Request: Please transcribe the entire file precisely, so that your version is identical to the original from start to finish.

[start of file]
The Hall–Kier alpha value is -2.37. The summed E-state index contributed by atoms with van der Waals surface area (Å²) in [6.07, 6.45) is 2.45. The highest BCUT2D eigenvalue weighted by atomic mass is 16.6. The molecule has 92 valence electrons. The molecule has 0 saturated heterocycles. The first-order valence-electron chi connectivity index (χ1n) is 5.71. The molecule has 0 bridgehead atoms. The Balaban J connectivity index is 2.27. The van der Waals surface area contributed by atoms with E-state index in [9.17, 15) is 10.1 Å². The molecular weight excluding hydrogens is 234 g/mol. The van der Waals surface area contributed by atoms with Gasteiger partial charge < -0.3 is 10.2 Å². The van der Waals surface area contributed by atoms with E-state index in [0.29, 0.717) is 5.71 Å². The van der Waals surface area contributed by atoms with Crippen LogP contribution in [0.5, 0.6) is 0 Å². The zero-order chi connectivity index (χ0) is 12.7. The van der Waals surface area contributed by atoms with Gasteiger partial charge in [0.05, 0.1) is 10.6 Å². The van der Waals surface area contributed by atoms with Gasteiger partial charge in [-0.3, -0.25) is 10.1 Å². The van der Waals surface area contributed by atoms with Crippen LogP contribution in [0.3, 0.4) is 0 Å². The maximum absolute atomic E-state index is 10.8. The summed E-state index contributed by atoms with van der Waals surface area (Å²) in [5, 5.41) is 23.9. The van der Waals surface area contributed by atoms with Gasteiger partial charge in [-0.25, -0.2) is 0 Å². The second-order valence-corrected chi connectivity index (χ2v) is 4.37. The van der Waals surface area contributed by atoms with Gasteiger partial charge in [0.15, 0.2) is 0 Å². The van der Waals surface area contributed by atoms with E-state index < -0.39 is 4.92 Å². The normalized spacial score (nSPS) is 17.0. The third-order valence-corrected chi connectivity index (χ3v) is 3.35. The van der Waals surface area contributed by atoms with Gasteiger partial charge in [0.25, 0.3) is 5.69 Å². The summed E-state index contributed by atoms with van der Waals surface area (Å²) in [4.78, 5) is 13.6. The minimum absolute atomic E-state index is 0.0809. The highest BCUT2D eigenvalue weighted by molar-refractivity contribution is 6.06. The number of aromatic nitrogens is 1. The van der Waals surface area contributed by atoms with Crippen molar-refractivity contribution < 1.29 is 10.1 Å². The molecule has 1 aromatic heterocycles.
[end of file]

The Hall–Kier alpha value is -2.37. The summed E-state index contributed by atoms with van der Waals surface area (Å²) in [6.07, 6.45) is 2.45. The highest BCUT2D eigenvalue weighted by atomic mass is 16.6. The molecule has 92 valence electrons. The molecule has 0 saturated heterocycles. The first-order valence-electron chi connectivity index (χ1n) is 5.71. The molecule has 0 bridgehead atoms. The Balaban J connectivity index is 2.27. The van der Waals surface area contributed by atoms with E-state index in [9.17, 15) is 10.1 Å². The molecular weight excluding hydrogens is 234 g/mol. The van der Waals surface area contributed by atoms with Gasteiger partial charge < -0.3 is 10.2 Å². The van der Waals surface area contributed by atoms with E-state index in [0.29, 0.717) is 5.71 Å². The van der Waals surface area contributed by atoms with Crippen LogP contribution in [0.5, 0.6) is 0 Å². The zero-order chi connectivity index (χ0) is 12.7. The van der Waals surface area contributed by atoms with Gasteiger partial charge in [0.05, 0.1) is 10.6 Å². The van der Waals surface area contributed by atoms with Gasteiger partial charge in [-0.3, -0.25) is 10.1 Å². The van der Waals surface area contributed by atoms with Crippen LogP contribution in [0.3, 0.4) is 0 Å². The maximum absolute atomic E-state index is 10.8. The summed E-state index contributed by atoms with van der Waals surface area (Å²) in [5, 5.41) is 23.9. The van der Waals surface area contributed by atoms with Gasteiger partial charge in [-0.25, -0.2) is 0 Å². The second-order valence-corrected chi connectivity index (χ2v) is 4.37. The van der Waals surface area contributed by atoms with Gasteiger partial charge in [0.15, 0.2) is 0 Å². The van der Waals surface area contributed by atoms with E-state index < -0.39 is 4.92 Å². The normalized spacial score (nSPS) is 17.0. The third-order valence-corrected chi connectivity index (χ3v) is 3.35. The van der Waals surface area contributed by atoms with Gasteiger partial charge in [0.25, 0.3) is 5.69 Å². The summed E-state index contributed by atoms with van der Waals surface area (Å²) in [4.78, 5) is 13.6. The minimum absolute atomic E-state index is 0.0809. The highest BCUT2D eigenvalue weighted by molar-refractivity contribution is 6.06. The number of aromatic nitrogens is 1. The van der Waals surface area contributed by atoms with Crippen molar-refractivity contribution < 1.29 is 10.1 Å². The molecule has 1 aromatic heterocycles.